The Ultimate guide to Charity and Charity Administration Costs
Repost content from Circle Acts Charity Administration guide.
The Ultimate Guide to Charity and Administration Costs
When Canadian donors examine and do search on charities to donate, they want to know where the money go and how the money are used. They wonder if their donation or giving will make a differences to the Canadian causes that they support.
Here are some of the key points regarding Charity Administration Costs in Canada
- Charity Effectiveness and Impact are very important
- It costs money to run a charity to do great work. While some smaller charities can be run by volunteers, but larger charities with complex structure requires more extensive program
- More than half of Charity have paid staff
- Charities come in all shape and forms, there is no one size fit all model for running a charity. Canadian Charities can be an University, a hospital, an international disaster relief organization, a food bank, or an organization like Circle Acts that aims to maximize donation impact for Canadian Donors.
- Canada charities may exercise different type of accounting to administration costs so it is hard to compare apple to apple
Charity Effectiveness and Impact are very important
Some charities make high impact to the community but carry a high administration cost; some charities have a less administration cost but also less effective. The more important note is to compare the administration costs to the effectiveness of a charity. The best charities are the ones with relatively lower administration costs with a very high impact. The best way to understand the administration cost is to improve the transparency of charities by knowing what happen behind the scene. Circle Acts is an organization created with the goal to support and promote such high impact and transparent charities.
Charity Costs Money to Run in Canada
All charities must use their funds to further their charitable causes – this is what it means to be not-for-profit, and is a requirement of registration with the Canada Revenue Agency. All charities spend money on administration – without it, they wouldn’t be able to operate and pursue their charitable purposes. Charity needs to spend money to delivery services, to educate the public, and also to pay the staff as we discuss later. When managing their finances, charities should exercise proper care and diligence and not be wasteful. This includes taking care when spending on costs considered as administration or overheads, such as staff, rent, transport and power. Wherever possible, a charity should use funds in a way that maximizes its impact and makes a difference for the people it was established to benefit. At times, charity does not have enough budget to hire best in class talents due to limitations of administration cost, they rely on great talents with heart to join an organization. It is seldom to be able to hire great resources for all positions in a charity and therefore charities sometime give the perceptions of being mismanaged.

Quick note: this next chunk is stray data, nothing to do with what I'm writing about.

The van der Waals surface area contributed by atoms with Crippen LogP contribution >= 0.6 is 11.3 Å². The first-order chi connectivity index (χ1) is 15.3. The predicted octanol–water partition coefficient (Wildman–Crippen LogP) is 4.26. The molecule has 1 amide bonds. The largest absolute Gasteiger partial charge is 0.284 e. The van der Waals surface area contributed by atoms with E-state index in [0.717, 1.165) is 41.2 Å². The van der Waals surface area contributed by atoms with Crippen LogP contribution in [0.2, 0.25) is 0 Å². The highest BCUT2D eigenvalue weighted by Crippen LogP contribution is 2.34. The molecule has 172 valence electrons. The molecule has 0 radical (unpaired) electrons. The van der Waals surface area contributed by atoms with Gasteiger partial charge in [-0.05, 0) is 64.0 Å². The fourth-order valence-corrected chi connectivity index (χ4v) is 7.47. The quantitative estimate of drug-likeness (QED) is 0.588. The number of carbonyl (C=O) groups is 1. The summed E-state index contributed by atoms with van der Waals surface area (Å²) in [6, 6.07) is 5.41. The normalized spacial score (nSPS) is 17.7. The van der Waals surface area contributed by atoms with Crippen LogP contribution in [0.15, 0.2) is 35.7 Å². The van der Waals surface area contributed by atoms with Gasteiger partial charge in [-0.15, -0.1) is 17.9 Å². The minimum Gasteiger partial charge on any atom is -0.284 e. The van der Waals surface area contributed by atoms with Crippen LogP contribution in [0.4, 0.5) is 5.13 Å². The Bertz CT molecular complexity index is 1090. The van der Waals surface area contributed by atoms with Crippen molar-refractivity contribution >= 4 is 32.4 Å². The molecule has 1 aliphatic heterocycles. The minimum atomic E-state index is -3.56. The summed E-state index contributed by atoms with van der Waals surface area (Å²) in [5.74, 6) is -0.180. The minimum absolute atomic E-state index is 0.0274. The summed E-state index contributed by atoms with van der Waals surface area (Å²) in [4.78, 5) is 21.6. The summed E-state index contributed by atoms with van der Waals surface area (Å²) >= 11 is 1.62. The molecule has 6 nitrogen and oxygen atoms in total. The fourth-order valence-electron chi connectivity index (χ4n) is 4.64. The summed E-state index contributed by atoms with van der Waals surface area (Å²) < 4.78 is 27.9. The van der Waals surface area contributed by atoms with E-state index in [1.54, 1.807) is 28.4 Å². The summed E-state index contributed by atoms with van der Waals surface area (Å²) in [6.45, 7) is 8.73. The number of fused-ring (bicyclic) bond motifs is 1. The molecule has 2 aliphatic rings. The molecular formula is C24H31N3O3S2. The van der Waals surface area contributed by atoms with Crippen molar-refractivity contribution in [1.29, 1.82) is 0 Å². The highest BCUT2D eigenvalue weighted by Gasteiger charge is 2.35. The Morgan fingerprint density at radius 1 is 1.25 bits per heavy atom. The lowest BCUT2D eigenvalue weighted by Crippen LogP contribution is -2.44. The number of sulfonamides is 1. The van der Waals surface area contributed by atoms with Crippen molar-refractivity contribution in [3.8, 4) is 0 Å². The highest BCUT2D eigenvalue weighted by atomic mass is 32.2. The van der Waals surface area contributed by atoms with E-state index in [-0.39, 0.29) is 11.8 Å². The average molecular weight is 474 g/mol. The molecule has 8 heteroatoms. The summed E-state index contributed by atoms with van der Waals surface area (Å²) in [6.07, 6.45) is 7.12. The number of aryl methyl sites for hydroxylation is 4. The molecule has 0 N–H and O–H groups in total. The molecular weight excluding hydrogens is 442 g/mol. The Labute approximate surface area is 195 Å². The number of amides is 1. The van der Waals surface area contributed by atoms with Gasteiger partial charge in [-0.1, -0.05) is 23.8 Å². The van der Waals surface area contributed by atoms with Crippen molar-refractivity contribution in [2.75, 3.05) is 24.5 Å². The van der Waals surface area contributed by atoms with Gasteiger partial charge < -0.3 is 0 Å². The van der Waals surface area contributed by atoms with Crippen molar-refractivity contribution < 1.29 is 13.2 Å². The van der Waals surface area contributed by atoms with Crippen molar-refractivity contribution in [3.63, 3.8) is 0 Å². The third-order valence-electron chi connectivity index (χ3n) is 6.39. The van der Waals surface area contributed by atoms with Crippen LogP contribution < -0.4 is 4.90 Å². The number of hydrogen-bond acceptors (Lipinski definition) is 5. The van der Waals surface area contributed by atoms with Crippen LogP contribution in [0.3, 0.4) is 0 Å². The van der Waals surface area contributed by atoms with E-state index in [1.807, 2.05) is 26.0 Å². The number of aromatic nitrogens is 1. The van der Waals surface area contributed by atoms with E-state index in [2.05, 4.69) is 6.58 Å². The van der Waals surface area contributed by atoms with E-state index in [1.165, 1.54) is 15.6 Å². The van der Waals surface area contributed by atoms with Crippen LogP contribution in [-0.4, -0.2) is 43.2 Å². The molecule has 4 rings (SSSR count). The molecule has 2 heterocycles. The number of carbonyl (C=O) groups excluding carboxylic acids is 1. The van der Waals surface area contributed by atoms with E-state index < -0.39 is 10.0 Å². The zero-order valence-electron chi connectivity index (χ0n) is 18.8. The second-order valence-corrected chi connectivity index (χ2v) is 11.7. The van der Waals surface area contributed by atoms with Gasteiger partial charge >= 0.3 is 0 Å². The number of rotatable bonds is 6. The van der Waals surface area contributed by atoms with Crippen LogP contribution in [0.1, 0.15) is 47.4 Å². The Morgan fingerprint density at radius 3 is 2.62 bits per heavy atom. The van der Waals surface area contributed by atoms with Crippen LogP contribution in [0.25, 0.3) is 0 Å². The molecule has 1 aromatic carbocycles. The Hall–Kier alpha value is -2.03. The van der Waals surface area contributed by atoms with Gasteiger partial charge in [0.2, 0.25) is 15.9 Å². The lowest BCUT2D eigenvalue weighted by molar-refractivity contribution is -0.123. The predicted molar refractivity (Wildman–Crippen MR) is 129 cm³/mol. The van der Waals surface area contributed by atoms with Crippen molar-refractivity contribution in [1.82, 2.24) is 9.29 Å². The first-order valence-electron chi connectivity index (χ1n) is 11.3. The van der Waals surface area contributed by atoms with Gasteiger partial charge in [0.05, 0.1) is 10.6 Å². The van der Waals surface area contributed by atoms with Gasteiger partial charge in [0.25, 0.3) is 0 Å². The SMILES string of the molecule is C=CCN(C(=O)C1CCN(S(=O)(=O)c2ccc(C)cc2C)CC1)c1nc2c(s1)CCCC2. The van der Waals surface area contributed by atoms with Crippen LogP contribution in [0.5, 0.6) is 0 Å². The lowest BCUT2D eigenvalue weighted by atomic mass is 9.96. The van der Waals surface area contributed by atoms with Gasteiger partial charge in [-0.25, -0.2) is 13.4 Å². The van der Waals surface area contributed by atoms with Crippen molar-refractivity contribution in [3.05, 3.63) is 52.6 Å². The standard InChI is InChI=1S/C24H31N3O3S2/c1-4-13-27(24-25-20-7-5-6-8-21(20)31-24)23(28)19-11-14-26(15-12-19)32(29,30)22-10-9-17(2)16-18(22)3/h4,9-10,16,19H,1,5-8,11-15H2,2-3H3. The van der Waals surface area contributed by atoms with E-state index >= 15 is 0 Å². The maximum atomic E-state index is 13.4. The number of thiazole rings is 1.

There are over 85,000 charities in Canada, and chances are some are mismanaged, but many aren't. As donors, we have to be aware and it is the donors' rights to hold the charities accountable to our donations.
Charities have paid staff
Charities are still organization and it doesn't mean they don't hire people. Operating as a not-for-profit does not mean that a charity can’t employ people. The work of charities often requires qualified staff and these people need to earn a living. In Canada, while some charities are run by volunteers – most of these are organisations. However, majority of all charities do need paid employees to be able to deliver their services. Charities would not be able to attract the quality staff they need to carry out their work if they were not allowed to pay people fair wages for their skills, knowledge and experience.
Some larger charities may have paying board members too.
There are different types of charity
Setting ratios or percentages as standard benchmarks for administration costs often ignores that the charity sector is made up of many sub-sectors that vary greatly. For example, the charity sector comprises: Universities, Private hospitals, Non-government schools, reduction of poverty, advancement of religion, Social services/welfare organisations, Housing providers, and Environmental/animal protection groups.
Even within the same charity ‘sub-sector’, each charity will have a different set of circumstances and activities, based on its services, its size and its physical location. Applying a standard ratio or percentage as a benchmark can lead to unfair assumptions about a charity’s management and overall performance. Running a hospital has different staff and regulation compliance than running a food bank in a city of 50,000 population.
Donating or giving to a charity is an investment to bring a better world and supporting good causes. It is a donor's responsibilities to be aware of the charities that he/she supports. It is not an easy tasks, and there are information online and solutions to help donors. Circle Acts is an online donor advisory platform and a donation marketplace, you can check out the pros and cons of charities and be more familiar with their work. Once you have decided which causes and charities to support, you can manage and donate to any charities in Canada directly via Circle Acts.